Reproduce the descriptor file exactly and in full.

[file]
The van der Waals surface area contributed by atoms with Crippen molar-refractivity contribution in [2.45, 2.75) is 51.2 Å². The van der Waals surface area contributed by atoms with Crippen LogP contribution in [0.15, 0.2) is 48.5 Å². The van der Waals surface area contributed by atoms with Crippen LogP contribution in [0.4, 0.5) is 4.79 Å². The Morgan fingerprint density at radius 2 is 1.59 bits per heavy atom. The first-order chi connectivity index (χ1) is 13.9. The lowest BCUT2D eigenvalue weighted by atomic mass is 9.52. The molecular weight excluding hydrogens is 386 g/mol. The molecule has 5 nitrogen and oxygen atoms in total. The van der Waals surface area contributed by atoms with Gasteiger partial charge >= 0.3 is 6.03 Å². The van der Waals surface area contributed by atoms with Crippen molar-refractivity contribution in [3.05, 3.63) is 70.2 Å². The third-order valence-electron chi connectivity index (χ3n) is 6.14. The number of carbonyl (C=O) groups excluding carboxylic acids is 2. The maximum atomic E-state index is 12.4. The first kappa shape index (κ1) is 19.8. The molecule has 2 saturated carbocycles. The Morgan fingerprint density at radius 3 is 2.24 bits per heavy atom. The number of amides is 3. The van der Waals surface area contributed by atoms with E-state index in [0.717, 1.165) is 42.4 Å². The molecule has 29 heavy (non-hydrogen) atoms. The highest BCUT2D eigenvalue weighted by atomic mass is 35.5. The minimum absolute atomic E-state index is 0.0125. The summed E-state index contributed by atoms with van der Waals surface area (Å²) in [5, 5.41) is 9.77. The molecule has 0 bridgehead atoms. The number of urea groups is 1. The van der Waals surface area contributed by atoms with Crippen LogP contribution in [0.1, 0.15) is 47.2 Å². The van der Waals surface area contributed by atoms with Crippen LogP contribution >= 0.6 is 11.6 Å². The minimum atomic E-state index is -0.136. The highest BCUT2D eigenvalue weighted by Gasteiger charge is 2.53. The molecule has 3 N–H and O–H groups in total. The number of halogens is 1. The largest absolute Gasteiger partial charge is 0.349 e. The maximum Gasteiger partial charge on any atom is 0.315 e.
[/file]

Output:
The van der Waals surface area contributed by atoms with Crippen molar-refractivity contribution in [2.45, 2.75) is 51.2 Å². The van der Waals surface area contributed by atoms with Crippen LogP contribution in [0.15, 0.2) is 48.5 Å². The van der Waals surface area contributed by atoms with Crippen LogP contribution in [0.4, 0.5) is 4.79 Å². The Morgan fingerprint density at radius 2 is 1.59 bits per heavy atom. The first-order chi connectivity index (χ1) is 13.9. The lowest BCUT2D eigenvalue weighted by atomic mass is 9.52. The molecular weight excluding hydrogens is 386 g/mol. The molecule has 5 nitrogen and oxygen atoms in total. The van der Waals surface area contributed by atoms with Gasteiger partial charge >= 0.3 is 6.03 Å². The van der Waals surface area contributed by atoms with Crippen molar-refractivity contribution in [3.05, 3.63) is 70.2 Å². The third-order valence-electron chi connectivity index (χ3n) is 6.14. The number of carbonyl (C=O) groups excluding carboxylic acids is 2. The maximum atomic E-state index is 12.4. The first kappa shape index (κ1) is 19.8. The molecule has 2 saturated carbocycles. The Morgan fingerprint density at radius 3 is 2.24 bits per heavy atom. The number of amides is 3. The van der Waals surface area contributed by atoms with E-state index in [0.717, 1.165) is 42.4 Å². The molecule has 29 heavy (non-hydrogen) atoms. The highest BCUT2D eigenvalue weighted by atomic mass is 35.5. The minimum absolute atomic E-state index is 0.0125. The summed E-state index contributed by atoms with van der Waals surface area (Å²) in [5, 5.41) is 9.77. The molecule has 0 bridgehead atoms. The number of urea groups is 1. The van der Waals surface area contributed by atoms with Crippen LogP contribution in [0.1, 0.15) is 47.2 Å². The van der Waals surface area contributed by atoms with Crippen LogP contribution >= 0.6 is 11.6 Å². The minimum atomic E-state index is -0.136. The highest BCUT2D eigenvalue weighted by Gasteiger charge is 2.53. The molecule has 3 N–H and O–H groups in total. The number of halogens is 1. The largest absolute Gasteiger partial charge is 0.349 e. The maximum Gasteiger partial charge on any atom is 0.315 e.